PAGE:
What is Real Estate Staging: Selling versus Dwelling
Are you selling your home or do you know that someday you may have to sell? Consider this….buyers are looking for their future home and buying a home is a very emotional process, plus it’s probably the biggest purchase they’ll ever make. They don’t want YOUR home…they may want your house…a product. Local Realtors have heard me say this time and time again: “The way that you dwell in a home is not the way to sell a house.”
Over 75% of buyers make decisions based on their emotional connection to a home and what they see in the first 15 seconds upon entering. Regardlessof the listed price or the location, (both are very important for selling) your listed house has to appeal to their desire for their home. It really doesn’t matter how much you love your home or how much people tell you that you have a nice home.
Please reconsider if you think your decorating style will appeal to the majority of potential buyers for your home. Ask yourself honestly: Will the decor of your house increase the value or cause buyers to give you a low-ball offer?
Consider this local listing: It’s a large home, on large acreage with sweeping 180 degree views of the Sierras. Those positive features could not overcome the negative feelings that this was grandma’s house and that nothing had been done to it since grams and gramps moved in, in the early 80s. Grams had spent a lot of money on custom window coverings throughout her home and their son cringed when I suggested removing the valances in this room so that the views became the focal point.
The twin recliners said to potential buyers “welcome to grandma’s house”. Those recliners, plus many other items added no value and in fact detracted from this house. Personally, as a real estate investor who has flipped many homes, I could see that this house had great potential, but the money needed to bring it into this century turned off buyers and out the door they went.
Next, consider this master bathroom in an upscale Oakhurst area neighborhood. If this house were on the market, would the whitewashed oak cabinets, white contractor grade tile, large plate glass mirror and brass increase the value of this house? I can tell you, they will not. The target buyers for this home would probably be in their 40s-50s. These buyers are savvy about décor and design trends and they don’t want a house from the 90s.
Will the outdated features of this one room keep buyers from making an offer, if they LOVE the rest of the house, probably not. However, those buyers will likely reduce their offering price so that they can re-model this room. If you want top dollar you must consider what’s necessary to get that.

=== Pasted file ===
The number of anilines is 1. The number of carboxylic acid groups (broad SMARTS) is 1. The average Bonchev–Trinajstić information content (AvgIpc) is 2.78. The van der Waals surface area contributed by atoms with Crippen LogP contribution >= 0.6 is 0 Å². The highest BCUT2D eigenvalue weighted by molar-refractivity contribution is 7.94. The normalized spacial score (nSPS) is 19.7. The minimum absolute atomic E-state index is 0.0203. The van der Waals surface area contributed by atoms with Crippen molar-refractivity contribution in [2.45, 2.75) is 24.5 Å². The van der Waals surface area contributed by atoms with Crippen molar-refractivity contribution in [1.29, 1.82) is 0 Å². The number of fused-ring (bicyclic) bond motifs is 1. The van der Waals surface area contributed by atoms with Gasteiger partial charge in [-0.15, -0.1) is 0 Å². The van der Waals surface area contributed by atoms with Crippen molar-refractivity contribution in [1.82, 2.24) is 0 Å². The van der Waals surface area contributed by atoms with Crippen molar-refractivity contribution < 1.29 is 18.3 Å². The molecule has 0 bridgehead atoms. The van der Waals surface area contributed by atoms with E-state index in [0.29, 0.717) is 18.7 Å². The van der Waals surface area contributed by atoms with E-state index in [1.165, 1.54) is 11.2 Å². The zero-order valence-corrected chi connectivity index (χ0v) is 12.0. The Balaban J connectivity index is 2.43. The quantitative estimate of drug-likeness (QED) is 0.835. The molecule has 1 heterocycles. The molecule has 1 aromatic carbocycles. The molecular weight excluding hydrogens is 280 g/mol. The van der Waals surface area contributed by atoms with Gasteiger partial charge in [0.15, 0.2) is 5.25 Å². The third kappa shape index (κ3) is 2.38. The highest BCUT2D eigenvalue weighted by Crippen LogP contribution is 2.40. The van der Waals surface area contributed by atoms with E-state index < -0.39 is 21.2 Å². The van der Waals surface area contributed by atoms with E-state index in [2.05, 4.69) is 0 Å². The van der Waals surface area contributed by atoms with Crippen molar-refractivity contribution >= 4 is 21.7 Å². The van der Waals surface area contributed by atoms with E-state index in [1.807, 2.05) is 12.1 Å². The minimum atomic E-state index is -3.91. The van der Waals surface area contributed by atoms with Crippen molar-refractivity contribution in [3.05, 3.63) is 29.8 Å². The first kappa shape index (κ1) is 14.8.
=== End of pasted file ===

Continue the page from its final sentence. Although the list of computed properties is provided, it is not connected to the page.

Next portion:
Even if you paid top dollar to a professional to help you design and decorate your home, as a stager I would probably suggest some changes are needed. Here’s another local example:
This massive crystal chandelier, no matter how expensive it was, will NOT help sell this house. Telling this to the owner/seller wasn’t easy but it’s what I have to do as a stager and I am trained and experienced in doing it.
Here are a few more before and after examples of dwelling versus selling.
The florals and ruffles in this master bedroom were replaced with more updated linens and complimentary artwork.
In staging a home for sale, knowing just how much furniture, accessories and artwork to add is crucial. The goal is to highlight the features of the house not to feature the furnishings. As with so many homes in our beautiful mountains, the view out of this front window was a selling feature and so nothing was placed in front of that view and furniture was placed on the deck to draw potential buyers outside.
As a decorator I truly believe that you should live with what you love. However, as a stager I know that when it’s time to sell, changes are necessary in almost every house and that holds true for my home too. Staging is a marketing tool that shouldn’t be ignored.
(Ginger will be posting new, valuable information every few weeks, so be sure to check her column in the Home tab under “Living.”)